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Alabama may see charter schools this year

The 2015 legislative session may lead to the year when Alabama gets a charter school law.

John Hill, a senior research analyst at the Alabama Policy Institute, says the political climate is optimal for the Legislature to pass a law allowing charter schools in Alabama.

“We think charter schools legislation has the best chance of passage that we’ve seen in a long time,” he said.

Charter schools are schools that are publicly funded but operate independently of the school district where it is located. In practice, they provide greater flexibility in terms of policies and practices than traditional schools and a greater level of local control. The very first American charter schools were established in Minnesota in the early 90s.

“We believe that by introducing an element of competition into the public school environment it will encourage traditional public schools to improve the quality of the education they provide,” Hill said.

Alabama is one of just eight states that does not have charter schools.

Hill said resistance by the Alabama Education Association prevented previous attempts to pass charter school legislation. The 2010 election that ended control of the Legislature by Democrats – traditional allies of the AEA – sapped the organization’s ability to block charter school legislation.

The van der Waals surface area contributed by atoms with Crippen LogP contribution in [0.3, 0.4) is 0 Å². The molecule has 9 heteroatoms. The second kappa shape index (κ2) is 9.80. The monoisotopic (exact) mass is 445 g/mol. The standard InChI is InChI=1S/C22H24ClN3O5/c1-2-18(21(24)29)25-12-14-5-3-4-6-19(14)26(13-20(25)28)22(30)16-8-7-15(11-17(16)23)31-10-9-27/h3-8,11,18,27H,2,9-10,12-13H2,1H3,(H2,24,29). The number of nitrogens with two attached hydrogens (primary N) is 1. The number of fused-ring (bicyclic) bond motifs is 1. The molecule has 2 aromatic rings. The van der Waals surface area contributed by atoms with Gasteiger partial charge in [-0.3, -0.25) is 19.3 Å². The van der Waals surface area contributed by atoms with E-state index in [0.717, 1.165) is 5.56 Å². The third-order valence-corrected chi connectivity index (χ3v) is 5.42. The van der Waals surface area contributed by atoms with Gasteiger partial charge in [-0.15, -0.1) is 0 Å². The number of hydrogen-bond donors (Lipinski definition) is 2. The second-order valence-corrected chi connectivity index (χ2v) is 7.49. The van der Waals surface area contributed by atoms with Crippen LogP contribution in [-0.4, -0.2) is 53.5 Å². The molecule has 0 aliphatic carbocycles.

Charter school legislation varies greatly from state to state. Some differences include caps on the number of charter schools allowed in a state or the level of flexibility afforded to decision makers at charter schools.

Tommy Bice, Alabama school superintendent, said he hopes the Legislature will take the following points into consideration should it pass a charter school bill:

  • Meeting the needs of students that are currently unmet through existing public school options and internal innovative programs/choices – another option for innovation.
  • That the decision to create a charter school originate at the local level based on the needs of their student and with broad community support.
  • That there be no negative financial impact on an existing school or school system as a result of the creation of a start- up or conversion charter school while the foundation program (state funding for public schools) remains partially funded.

Emily Schultz, director of the Alabama Coalition for Public Charter Schools, said that getting the enabling legislation for charter school right is a key issue.

“I think having a cap on the number of public charter schools to start with and getting the authorization right – that is whoever has the authority to start a charter school on the local level – is important,” she said. “We want a high level of accountability for charter schools.”


Source: by Jim Cook

View more articles about Alabama charter schools


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This entry was posted on February 10, 2015 by in Alabama, Charter Schools, States.


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